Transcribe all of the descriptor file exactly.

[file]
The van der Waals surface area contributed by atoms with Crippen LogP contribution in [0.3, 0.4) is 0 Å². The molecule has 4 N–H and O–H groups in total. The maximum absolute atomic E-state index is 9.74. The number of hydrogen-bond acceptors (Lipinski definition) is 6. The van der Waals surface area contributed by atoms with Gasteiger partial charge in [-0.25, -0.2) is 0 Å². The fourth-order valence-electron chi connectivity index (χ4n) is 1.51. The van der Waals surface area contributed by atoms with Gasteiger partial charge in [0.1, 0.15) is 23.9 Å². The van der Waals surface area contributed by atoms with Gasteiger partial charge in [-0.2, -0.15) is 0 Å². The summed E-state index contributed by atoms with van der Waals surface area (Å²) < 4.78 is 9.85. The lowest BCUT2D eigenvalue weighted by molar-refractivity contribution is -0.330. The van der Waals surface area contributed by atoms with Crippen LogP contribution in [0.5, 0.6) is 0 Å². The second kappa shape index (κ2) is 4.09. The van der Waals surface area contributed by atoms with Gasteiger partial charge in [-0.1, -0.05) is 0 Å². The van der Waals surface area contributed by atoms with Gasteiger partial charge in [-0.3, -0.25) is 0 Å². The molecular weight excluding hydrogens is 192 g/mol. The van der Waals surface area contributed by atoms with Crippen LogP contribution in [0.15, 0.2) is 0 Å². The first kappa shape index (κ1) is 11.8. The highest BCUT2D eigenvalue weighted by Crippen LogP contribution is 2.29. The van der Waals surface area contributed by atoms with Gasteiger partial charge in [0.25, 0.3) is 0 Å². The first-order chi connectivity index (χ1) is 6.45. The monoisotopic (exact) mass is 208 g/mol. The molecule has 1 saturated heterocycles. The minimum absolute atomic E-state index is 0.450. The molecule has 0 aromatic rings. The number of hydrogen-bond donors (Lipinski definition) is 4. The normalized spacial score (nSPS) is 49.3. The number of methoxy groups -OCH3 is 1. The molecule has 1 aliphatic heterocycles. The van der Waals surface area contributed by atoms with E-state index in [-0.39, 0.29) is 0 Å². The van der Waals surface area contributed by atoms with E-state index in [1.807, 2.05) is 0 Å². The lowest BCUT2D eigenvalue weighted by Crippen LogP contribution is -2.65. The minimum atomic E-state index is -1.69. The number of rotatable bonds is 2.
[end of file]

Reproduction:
The van der Waals surface area contributed by atoms with Crippen LogP contribution in [0.3, 0.4) is 0 Å². The molecule has 4 N–H and O–H groups in total. The maximum absolute atomic E-state index is 9.74. The number of hydrogen-bond acceptors (Lipinski definition) is 6. The van der Waals surface area contributed by atoms with Gasteiger partial charge in [-0.25, -0.2) is 0 Å². The fourth-order valence-electron chi connectivity index (χ4n) is 1.51. The van der Waals surface area contributed by atoms with Gasteiger partial charge in [0.1, 0.15) is 23.9 Å². The van der Waals surface area contributed by atoms with Gasteiger partial charge in [-0.2, -0.15) is 0 Å². The summed E-state index contributed by atoms with van der Waals surface area (Å²) < 4.78 is 9.85. The lowest BCUT2D eigenvalue weighted by molar-refractivity contribution is -0.330. The van der Waals surface area contributed by atoms with Crippen LogP contribution in [0.5, 0.6) is 0 Å². The second kappa shape index (κ2) is 4.09. The van der Waals surface area contributed by atoms with Gasteiger partial charge in [-0.1, -0.05) is 0 Å². The van der Waals surface area contributed by atoms with Gasteiger partial charge in [-0.3, -0.25) is 0 Å². The molecular weight excluding hydrogens is 192 g/mol. The van der Waals surface area contributed by atoms with Crippen LogP contribution in [0.15, 0.2) is 0 Å². The first kappa shape index (κ1) is 11.8. The highest BCUT2D eigenvalue weighted by Crippen LogP contribution is 2.29. The van der Waals surface area contributed by atoms with Gasteiger partial charge in [0.25, 0.3) is 0 Å². The first-order chi connectivity index (χ1) is 6.45. The monoisotopic (exact) mass is 208 g/mol. The molecule has 1 saturated heterocycles. The minimum absolute atomic E-state index is 0.450. The molecule has 0 aromatic rings. The number of hydrogen-bond donors (Lipinski definition) is 4. The normalized spacial score (nSPS) is 49.3. The number of methoxy groups -OCH3 is 1. The molecule has 1 aliphatic heterocycles. The van der Waals surface area contributed by atoms with E-state index in [-0.39, 0.29) is 0 Å². The van der Waals surface area contributed by atoms with E-state index in [1.807, 2.05) is 0 Å². The lowest BCUT2D eigenvalue weighted by Crippen LogP contribution is -2.65. The minimum atomic E-state index is -1.69. The number of rotatable bonds is 2.